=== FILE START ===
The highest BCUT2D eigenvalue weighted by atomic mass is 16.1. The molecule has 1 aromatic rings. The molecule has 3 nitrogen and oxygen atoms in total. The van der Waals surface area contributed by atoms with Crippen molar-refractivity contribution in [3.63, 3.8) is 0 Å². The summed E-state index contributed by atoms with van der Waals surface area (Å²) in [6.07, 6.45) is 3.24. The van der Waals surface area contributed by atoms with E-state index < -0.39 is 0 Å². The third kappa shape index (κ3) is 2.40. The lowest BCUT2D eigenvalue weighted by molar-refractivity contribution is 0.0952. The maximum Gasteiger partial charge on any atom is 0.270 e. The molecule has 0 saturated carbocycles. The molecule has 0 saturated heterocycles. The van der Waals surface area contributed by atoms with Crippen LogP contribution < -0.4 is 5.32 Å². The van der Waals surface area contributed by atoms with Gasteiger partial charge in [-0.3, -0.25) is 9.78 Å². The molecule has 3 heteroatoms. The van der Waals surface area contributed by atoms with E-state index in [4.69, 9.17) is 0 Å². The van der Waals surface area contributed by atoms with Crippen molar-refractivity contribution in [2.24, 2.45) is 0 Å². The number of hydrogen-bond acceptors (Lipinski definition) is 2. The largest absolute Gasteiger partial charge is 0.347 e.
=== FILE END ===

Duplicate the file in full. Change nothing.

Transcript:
The highest BCUT2D eigenvalue weighted by atomic mass is 16.1. The molecule has 1 aromatic rings. The molecule has 3 nitrogen and oxygen atoms in total. The van der Waals surface area contributed by atoms with Crippen molar-refractivity contribution in [3.63, 3.8) is 0 Å². The summed E-state index contributed by atoms with van der Waals surface area (Å²) in [6.07, 6.45) is 3.24. The van der Waals surface area contributed by atoms with E-state index < -0.39 is 0 Å². The third kappa shape index (κ3) is 2.40. The lowest BCUT2D eigenvalue weighted by molar-refractivity contribution is 0.0952. The maximum Gasteiger partial charge on any atom is 0.270 e. The molecule has 0 saturated carbocycles. The molecule has 0 saturated heterocycles. The van der Waals surface area contributed by atoms with Crippen LogP contribution < -0.4 is 5.32 Å². The van der Waals surface area contributed by atoms with Gasteiger partial charge in [-0.3, -0.25) is 9.78 Å². The molecule has 3 heteroatoms. The van der Waals surface area contributed by atoms with E-state index in [4.69, 9.17) is 0 Å². The van der Waals surface area contributed by atoms with Crippen molar-refractivity contribution in [2.24, 2.45) is 0 Å². The number of hydrogen-bond acceptors (Lipinski definition) is 2. The largest absolute Gasteiger partial charge is 0.347 e.